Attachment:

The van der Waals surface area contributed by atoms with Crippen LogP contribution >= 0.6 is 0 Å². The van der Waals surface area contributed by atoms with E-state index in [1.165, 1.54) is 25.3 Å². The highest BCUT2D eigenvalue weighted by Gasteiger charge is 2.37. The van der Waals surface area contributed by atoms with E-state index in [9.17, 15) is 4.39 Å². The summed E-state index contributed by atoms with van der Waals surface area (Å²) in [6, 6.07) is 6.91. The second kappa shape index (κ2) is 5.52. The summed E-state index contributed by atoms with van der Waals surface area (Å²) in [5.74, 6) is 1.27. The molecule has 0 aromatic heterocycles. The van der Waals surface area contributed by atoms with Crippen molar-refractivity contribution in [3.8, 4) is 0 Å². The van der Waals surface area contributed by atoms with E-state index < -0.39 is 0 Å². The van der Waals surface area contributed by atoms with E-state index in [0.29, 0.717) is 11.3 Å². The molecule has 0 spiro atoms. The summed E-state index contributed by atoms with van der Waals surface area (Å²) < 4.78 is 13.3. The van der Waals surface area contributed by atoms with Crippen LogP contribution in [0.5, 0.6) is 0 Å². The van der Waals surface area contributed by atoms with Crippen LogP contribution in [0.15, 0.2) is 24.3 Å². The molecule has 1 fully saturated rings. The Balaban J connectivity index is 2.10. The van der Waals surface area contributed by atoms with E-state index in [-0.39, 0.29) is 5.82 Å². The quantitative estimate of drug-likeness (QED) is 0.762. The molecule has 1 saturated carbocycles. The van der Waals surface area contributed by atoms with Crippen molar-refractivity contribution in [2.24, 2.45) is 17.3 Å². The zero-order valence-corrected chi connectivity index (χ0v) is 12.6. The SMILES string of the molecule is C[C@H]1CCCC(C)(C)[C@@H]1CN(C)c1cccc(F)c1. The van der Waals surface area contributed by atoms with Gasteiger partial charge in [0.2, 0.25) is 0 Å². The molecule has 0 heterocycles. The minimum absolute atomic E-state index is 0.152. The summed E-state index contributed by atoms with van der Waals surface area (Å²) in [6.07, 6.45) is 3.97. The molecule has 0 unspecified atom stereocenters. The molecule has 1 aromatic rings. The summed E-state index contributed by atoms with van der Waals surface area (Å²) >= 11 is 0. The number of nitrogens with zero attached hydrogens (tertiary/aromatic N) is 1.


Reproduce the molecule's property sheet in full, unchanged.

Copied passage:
The van der Waals surface area contributed by atoms with Crippen LogP contribution >= 0.6 is 0 Å². The van der Waals surface area contributed by atoms with E-state index in [1.165, 1.54) is 25.3 Å². The highest BCUT2D eigenvalue weighted by Gasteiger charge is 2.37. The van der Waals surface area contributed by atoms with E-state index in [9.17, 15) is 4.39 Å². The summed E-state index contributed by atoms with van der Waals surface area (Å²) in [6, 6.07) is 6.91. The second kappa shape index (κ2) is 5.52. The summed E-state index contributed by atoms with van der Waals surface area (Å²) in [5.74, 6) is 1.27. The molecule has 0 aromatic heterocycles. The van der Waals surface area contributed by atoms with Crippen molar-refractivity contribution in [3.8, 4) is 0 Å². The van der Waals surface area contributed by atoms with E-state index < -0.39 is 0 Å². The van der Waals surface area contributed by atoms with E-state index in [0.29, 0.717) is 11.3 Å². The molecule has 0 spiro atoms. The summed E-state index contributed by atoms with van der Waals surface area (Å²) < 4.78 is 13.3. The van der Waals surface area contributed by atoms with Crippen LogP contribution in [0.5, 0.6) is 0 Å². The van der Waals surface area contributed by atoms with Crippen LogP contribution in [0.15, 0.2) is 24.3 Å². The molecule has 1 fully saturated rings. The Balaban J connectivity index is 2.10. The van der Waals surface area contributed by atoms with E-state index in [-0.39, 0.29) is 5.82 Å². The quantitative estimate of drug-likeness (QED) is 0.762. The molecule has 1 saturated carbocycles. The van der Waals surface area contributed by atoms with Crippen molar-refractivity contribution in [2.24, 2.45) is 17.3 Å². The zero-order valence-corrected chi connectivity index (χ0v) is 12.6. The SMILES string of the molecule is C[C@H]1CCCC(C)(C)[C@@H]1CN(C)c1cccc(F)c1. The van der Waals surface area contributed by atoms with Gasteiger partial charge in [0.2, 0.25) is 0 Å². The molecule has 0 heterocycles. The minimum absolute atomic E-state index is 0.152. The summed E-state index contributed by atoms with van der Waals surface area (Å²) in [6.07, 6.45) is 3.97. The molecule has 0 unspecified atom stereocenters. The molecule has 1 aromatic rings. The summed E-state index contributed by atoms with van der Waals surface area (Å²) >= 11 is 0. The number of nitrogens with zero attached hydrogens (tertiary/aromatic N) is 1.